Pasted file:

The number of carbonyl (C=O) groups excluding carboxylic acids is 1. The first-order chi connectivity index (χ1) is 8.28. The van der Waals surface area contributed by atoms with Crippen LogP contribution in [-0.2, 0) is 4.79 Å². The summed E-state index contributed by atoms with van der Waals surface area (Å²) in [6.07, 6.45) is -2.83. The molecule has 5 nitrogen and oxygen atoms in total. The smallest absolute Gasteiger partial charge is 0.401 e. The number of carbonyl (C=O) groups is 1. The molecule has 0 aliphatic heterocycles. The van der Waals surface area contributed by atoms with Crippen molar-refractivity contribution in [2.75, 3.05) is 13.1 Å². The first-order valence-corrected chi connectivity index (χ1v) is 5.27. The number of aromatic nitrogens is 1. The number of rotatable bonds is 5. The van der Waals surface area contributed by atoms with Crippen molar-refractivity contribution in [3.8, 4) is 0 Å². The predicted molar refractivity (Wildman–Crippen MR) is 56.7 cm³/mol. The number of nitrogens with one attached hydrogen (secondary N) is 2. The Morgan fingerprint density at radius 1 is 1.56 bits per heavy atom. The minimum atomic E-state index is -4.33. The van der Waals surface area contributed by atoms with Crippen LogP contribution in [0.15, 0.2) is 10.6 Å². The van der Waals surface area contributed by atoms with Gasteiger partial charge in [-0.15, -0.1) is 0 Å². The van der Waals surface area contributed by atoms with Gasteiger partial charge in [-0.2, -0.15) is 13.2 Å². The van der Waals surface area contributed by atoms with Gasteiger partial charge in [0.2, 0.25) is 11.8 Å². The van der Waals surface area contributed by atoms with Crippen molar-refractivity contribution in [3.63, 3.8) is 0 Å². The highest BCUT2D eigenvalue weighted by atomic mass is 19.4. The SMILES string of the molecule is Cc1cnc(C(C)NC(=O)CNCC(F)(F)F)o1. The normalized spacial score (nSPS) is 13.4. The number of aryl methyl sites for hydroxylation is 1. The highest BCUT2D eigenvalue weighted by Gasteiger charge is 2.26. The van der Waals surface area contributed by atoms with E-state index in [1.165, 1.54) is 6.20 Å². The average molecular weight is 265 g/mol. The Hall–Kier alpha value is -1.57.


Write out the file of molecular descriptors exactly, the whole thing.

The number of carbonyl (C=O) groups excluding carboxylic acids is 1. The first-order chi connectivity index (χ1) is 8.28. The van der Waals surface area contributed by atoms with Crippen LogP contribution in [-0.2, 0) is 4.79 Å². The summed E-state index contributed by atoms with van der Waals surface area (Å²) in [6.07, 6.45) is -2.83. The molecule has 5 nitrogen and oxygen atoms in total. The smallest absolute Gasteiger partial charge is 0.401 e. The number of carbonyl (C=O) groups is 1. The molecule has 0 aliphatic heterocycles. The van der Waals surface area contributed by atoms with Crippen molar-refractivity contribution in [2.75, 3.05) is 13.1 Å². The first-order valence-corrected chi connectivity index (χ1v) is 5.27. The number of aromatic nitrogens is 1. The number of rotatable bonds is 5. The van der Waals surface area contributed by atoms with Crippen molar-refractivity contribution in [3.8, 4) is 0 Å². The predicted molar refractivity (Wildman–Crippen MR) is 56.7 cm³/mol. The number of nitrogens with one attached hydrogen (secondary N) is 2. The Morgan fingerprint density at radius 1 is 1.56 bits per heavy atom. The minimum atomic E-state index is -4.33. The van der Waals surface area contributed by atoms with Crippen LogP contribution in [0.15, 0.2) is 10.6 Å². The van der Waals surface area contributed by atoms with Gasteiger partial charge in [-0.15, -0.1) is 0 Å². The van der Waals surface area contributed by atoms with Gasteiger partial charge in [-0.2, -0.15) is 13.2 Å². The van der Waals surface area contributed by atoms with Gasteiger partial charge in [0.2, 0.25) is 11.8 Å². The van der Waals surface area contributed by atoms with Crippen molar-refractivity contribution in [3.63, 3.8) is 0 Å². The highest BCUT2D eigenvalue weighted by atomic mass is 19.4. The SMILES string of the molecule is Cc1cnc(C(C)NC(=O)CNCC(F)(F)F)o1. The normalized spacial score (nSPS) is 13.4. The number of aryl methyl sites for hydroxylation is 1. The highest BCUT2D eigenvalue weighted by Gasteiger charge is 2.26. The van der Waals surface area contributed by atoms with E-state index in [1.165, 1.54) is 6.20 Å². The average molecular weight is 265 g/mol. The Hall–Kier alpha value is -1.57.